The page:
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Chronic Diseases and Puerto Rico’s Economy

The U.N.’s Economic Commission for Latin America and the Caribbean (ECLAC) held a virtual meeting to discuss the economic consequences of chronic diseases in the Caribbean. Puerto Rico was one of the locations covered.

“The high prevalence of non-communicable diseases in the Caribbean – such as high blood pressure, diabetes and cancer – is exacerbating the impact of the COVID-19 pandemic and hindering the subregion’s progress towards achieving sustainable development due to their multiple health, economic and social consequences,” said Alicia Bárcena, Executive Secretary of ECLAC.

In Puerto Rico, more than half of all deaths are caused by chronic diseases of this kind. In 2010, deaths from heart diseases, cancer, diabetes, Alzheimer’s disease, and stroke accounted for more than 57% of all deaths.

Chronic diseases also contribute to disability. Fully one third of Puerto Rican adults have diabetes, and more than 18% have arthritis. 17% report having asthma at some point in their adult lives.

Economic consequences

The high rate of chronic disease in Puerto Rico is exacerbated by poverty, but it also has economic consequences.

Poverty is strongly associated with high rates of chronic disease in Puerto Rico. Recent research found that the rates of chronic diseases in general were significantly higher in households with incomes of $15,000 per year or less than in more affluent households with incomes of $50,000 or more.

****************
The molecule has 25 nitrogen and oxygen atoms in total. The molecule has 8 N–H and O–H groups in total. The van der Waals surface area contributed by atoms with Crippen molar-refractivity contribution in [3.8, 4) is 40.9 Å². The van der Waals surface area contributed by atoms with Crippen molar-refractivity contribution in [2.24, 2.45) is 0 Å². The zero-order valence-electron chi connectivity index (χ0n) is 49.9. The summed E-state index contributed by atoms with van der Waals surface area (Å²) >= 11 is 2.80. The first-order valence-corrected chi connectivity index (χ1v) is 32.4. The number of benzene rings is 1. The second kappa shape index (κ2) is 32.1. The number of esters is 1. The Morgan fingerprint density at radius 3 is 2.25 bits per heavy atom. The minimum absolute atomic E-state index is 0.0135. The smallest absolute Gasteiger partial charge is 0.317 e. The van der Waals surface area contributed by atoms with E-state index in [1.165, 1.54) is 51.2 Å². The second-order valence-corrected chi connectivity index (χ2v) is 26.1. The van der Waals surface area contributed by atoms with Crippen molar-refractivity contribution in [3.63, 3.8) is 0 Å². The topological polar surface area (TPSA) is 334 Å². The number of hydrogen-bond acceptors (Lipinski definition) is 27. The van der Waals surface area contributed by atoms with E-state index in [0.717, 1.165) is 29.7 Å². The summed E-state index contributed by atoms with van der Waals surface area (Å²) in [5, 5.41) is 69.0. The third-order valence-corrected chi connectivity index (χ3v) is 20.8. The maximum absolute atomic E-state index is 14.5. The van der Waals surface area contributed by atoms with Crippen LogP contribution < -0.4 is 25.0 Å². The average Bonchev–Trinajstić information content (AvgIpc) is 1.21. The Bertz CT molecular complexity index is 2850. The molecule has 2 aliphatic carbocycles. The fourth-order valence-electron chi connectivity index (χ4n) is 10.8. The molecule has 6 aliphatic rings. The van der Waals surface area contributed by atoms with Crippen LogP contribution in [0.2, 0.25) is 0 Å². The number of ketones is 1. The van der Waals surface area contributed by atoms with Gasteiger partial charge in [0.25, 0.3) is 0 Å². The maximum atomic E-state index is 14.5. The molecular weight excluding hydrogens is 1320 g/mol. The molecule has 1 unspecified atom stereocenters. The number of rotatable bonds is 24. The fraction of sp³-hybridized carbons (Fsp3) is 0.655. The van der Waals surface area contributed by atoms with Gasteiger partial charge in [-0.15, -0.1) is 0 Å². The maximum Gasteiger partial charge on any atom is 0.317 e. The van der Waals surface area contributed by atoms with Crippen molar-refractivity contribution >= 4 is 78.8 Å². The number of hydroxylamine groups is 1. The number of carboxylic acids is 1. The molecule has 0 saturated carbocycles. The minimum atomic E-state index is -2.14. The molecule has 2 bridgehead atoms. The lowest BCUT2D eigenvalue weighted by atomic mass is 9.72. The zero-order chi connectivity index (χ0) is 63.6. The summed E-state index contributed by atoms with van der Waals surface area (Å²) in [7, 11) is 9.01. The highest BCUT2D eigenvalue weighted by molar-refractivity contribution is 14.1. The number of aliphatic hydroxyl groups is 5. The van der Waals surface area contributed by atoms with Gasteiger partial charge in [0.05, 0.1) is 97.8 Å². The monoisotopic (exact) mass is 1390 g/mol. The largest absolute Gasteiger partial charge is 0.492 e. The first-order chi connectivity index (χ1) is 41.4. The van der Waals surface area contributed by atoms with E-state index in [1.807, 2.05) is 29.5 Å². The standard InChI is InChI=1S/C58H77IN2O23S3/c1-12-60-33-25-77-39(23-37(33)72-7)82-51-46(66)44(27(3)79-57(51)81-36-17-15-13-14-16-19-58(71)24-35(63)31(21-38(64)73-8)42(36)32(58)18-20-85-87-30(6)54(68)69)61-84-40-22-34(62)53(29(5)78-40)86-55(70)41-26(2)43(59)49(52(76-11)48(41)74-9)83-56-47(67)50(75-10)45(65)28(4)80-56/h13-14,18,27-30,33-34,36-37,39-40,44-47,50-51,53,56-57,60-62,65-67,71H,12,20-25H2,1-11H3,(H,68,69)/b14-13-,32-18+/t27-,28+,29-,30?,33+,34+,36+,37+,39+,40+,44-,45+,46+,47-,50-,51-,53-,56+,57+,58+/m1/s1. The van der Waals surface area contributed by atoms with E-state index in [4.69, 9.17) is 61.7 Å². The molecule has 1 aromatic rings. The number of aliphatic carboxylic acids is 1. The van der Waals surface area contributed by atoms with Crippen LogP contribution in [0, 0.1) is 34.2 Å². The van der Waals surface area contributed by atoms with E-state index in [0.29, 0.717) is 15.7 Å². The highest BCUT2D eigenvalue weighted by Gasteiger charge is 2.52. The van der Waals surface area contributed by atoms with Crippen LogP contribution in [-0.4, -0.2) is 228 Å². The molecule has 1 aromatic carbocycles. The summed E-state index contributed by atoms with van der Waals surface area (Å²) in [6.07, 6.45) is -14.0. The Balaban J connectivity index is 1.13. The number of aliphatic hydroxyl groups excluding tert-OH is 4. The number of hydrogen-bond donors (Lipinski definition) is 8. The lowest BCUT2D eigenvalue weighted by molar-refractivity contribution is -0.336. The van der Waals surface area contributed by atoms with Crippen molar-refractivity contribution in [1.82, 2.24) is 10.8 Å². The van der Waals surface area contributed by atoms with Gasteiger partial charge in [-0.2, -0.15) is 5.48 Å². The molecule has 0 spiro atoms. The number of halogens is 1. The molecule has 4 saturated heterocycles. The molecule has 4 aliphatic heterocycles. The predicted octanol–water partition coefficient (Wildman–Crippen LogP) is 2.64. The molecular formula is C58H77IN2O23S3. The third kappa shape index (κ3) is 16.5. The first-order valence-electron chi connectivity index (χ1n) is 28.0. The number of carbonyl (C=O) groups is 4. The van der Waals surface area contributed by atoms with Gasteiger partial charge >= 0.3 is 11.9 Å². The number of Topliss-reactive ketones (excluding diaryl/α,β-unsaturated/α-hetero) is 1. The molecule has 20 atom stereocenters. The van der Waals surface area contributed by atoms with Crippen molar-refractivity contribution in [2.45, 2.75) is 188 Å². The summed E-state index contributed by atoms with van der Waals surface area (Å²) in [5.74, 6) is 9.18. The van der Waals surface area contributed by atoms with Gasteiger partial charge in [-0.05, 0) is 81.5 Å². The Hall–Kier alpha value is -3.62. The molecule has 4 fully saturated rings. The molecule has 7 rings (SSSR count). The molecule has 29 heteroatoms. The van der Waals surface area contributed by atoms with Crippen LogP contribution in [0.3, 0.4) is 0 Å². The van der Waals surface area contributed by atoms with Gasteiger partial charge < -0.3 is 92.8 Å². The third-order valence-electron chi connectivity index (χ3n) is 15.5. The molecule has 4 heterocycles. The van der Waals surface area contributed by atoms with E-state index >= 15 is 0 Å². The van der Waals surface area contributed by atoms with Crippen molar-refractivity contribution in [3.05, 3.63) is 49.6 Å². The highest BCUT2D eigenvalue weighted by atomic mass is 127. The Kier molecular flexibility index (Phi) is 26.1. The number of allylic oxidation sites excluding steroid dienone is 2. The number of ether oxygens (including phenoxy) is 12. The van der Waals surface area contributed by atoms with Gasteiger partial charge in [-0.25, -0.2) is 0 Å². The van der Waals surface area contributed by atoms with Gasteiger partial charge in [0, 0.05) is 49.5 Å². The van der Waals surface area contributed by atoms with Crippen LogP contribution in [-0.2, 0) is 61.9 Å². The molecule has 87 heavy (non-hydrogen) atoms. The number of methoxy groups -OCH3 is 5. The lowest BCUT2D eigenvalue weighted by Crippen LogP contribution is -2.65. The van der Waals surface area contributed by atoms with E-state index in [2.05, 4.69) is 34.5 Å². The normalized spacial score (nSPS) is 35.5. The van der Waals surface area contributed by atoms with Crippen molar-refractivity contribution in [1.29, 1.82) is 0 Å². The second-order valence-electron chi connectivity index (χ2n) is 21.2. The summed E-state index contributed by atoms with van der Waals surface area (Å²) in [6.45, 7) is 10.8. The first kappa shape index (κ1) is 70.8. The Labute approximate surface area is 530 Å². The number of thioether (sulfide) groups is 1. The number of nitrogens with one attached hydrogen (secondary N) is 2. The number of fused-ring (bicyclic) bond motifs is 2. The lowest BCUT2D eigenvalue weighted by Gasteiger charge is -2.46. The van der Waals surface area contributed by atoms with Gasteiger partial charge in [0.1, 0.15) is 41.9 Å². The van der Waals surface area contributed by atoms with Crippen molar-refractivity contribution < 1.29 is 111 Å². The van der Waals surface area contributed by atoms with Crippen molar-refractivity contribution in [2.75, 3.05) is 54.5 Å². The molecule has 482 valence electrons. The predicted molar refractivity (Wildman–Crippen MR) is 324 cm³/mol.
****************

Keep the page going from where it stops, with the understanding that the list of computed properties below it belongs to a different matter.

Poor nutrition associated with poverty is a contributing factor to these non-communicable diseases. In addition, tobacco use and lack of physical activity are associated with chronic diseases. These diseases increase vulnerability to COVID-19 as well.

The economic consequences of these health care issues include reduced workforce participation and increased healthcare costs.

Chronic diseases result in disabilities which keep people out of the workforce. According to the CDC, 21% of adults in Puerto Rico have serious mobility limitations,

While the question of disability benefits is currently being considered by the Supreme Court, at present people living in Puerto Rico are not eligible for Supplemental Security Income. Many recipients of SSI are elderly, but others are unable to work because of long-term disabilities. In the States, they receive federal financial assistance which is not available in Puerto Rico.

Since Puerto Rico’s access to federal health care funds is also limited, the high levels of chronic disease create financial burdens for the territory. More than half of Puerto Rico residents are eligible for Medicaid, though the federal Medicaid funds provided to the territory do not come close to covering the costs of healthcare for eligible residents.


A Puerto Rico Chronic Disease Action Plan published in 2014 focused on collecting data, developing chronic disease self-management education and intervention plans in community settings, and working to increase access to nutritious food and healthful activity.

The ECLAC Plan for self-sufficiency in health matters sees strengthening the healthcare industry as a way to improve the economic position of Puerto Rico and its neighbors while also improving health outcomes. It involves increasing manufacturing capacity in the region, creating a network of clinical trials, and developing primary health care locally.

“To procure a resilient post-pandemic recovery, Caribbean countries need a healthy and productive workforce,” said Bárcena.

At the same time, the ECLAC plan acknowledges that “The ultimate goal of regional self-sufficiency in health matters will require substantial investment in resources in the medium and long terms.”

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